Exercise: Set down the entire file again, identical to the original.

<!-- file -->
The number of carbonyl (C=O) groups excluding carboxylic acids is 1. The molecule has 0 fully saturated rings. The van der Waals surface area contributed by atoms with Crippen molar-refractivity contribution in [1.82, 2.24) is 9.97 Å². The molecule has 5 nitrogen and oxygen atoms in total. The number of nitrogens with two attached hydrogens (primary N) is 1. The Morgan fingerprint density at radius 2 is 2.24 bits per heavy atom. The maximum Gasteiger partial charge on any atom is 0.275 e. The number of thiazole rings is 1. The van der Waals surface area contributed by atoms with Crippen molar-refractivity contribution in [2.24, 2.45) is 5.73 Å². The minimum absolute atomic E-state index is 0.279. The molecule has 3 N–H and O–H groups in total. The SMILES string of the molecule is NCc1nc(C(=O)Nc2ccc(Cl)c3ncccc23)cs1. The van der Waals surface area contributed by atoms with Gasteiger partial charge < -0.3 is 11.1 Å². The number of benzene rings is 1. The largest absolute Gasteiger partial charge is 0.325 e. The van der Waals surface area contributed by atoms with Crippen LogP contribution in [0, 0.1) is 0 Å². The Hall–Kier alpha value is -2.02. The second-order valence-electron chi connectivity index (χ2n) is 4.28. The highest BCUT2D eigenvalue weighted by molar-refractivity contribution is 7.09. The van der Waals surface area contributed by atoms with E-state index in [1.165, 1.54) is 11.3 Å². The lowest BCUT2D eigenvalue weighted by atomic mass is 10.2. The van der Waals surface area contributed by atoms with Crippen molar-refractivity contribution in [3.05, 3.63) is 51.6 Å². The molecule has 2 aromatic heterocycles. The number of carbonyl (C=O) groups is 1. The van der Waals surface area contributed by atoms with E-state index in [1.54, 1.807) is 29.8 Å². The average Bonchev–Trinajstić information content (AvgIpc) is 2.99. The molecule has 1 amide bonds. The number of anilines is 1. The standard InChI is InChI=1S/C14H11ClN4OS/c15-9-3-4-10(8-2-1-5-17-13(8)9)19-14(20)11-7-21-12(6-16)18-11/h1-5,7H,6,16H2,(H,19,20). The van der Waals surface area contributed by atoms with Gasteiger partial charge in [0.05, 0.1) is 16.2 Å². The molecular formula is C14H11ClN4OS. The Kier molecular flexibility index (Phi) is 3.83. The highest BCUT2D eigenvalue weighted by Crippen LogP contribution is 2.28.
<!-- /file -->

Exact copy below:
The number of carbonyl (C=O) groups excluding carboxylic acids is 1. The molecule has 0 fully saturated rings. The van der Waals surface area contributed by atoms with Crippen molar-refractivity contribution in [1.82, 2.24) is 9.97 Å². The molecule has 5 nitrogen and oxygen atoms in total. The number of nitrogens with two attached hydrogens (primary N) is 1. The Morgan fingerprint density at radius 2 is 2.24 bits per heavy atom. The maximum Gasteiger partial charge on any atom is 0.275 e. The number of thiazole rings is 1. The van der Waals surface area contributed by atoms with Crippen molar-refractivity contribution in [2.24, 2.45) is 5.73 Å². The minimum absolute atomic E-state index is 0.279. The molecule has 3 N–H and O–H groups in total. The SMILES string of the molecule is NCc1nc(C(=O)Nc2ccc(Cl)c3ncccc23)cs1. The van der Waals surface area contributed by atoms with Gasteiger partial charge < -0.3 is 11.1 Å². The number of benzene rings is 1. The largest absolute Gasteiger partial charge is 0.325 e. The van der Waals surface area contributed by atoms with Crippen LogP contribution in [0, 0.1) is 0 Å². The Hall–Kier alpha value is -2.02. The second-order valence-electron chi connectivity index (χ2n) is 4.28. The highest BCUT2D eigenvalue weighted by molar-refractivity contribution is 7.09. The van der Waals surface area contributed by atoms with E-state index in [1.165, 1.54) is 11.3 Å². The lowest BCUT2D eigenvalue weighted by atomic mass is 10.2. The van der Waals surface area contributed by atoms with Crippen molar-refractivity contribution in [3.05, 3.63) is 51.6 Å². The molecule has 2 aromatic heterocycles. The number of carbonyl (C=O) groups is 1. The van der Waals surface area contributed by atoms with E-state index in [1.54, 1.807) is 29.8 Å². The average Bonchev–Trinajstić information content (AvgIpc) is 2.99. The molecule has 1 amide bonds. The number of anilines is 1. The standard InChI is InChI=1S/C14H11ClN4OS/c15-9-3-4-10(8-2-1-5-17-13(8)9)19-14(20)11-7-21-12(6-16)18-11/h1-5,7H,6,16H2,(H,19,20). The van der Waals surface area contributed by atoms with Gasteiger partial charge in [0.05, 0.1) is 16.2 Å². The molecular formula is C14H11ClN4OS. The Kier molecular flexibility index (Phi) is 3.83. The highest BCUT2D eigenvalue weighted by Crippen LogP contribution is 2.28.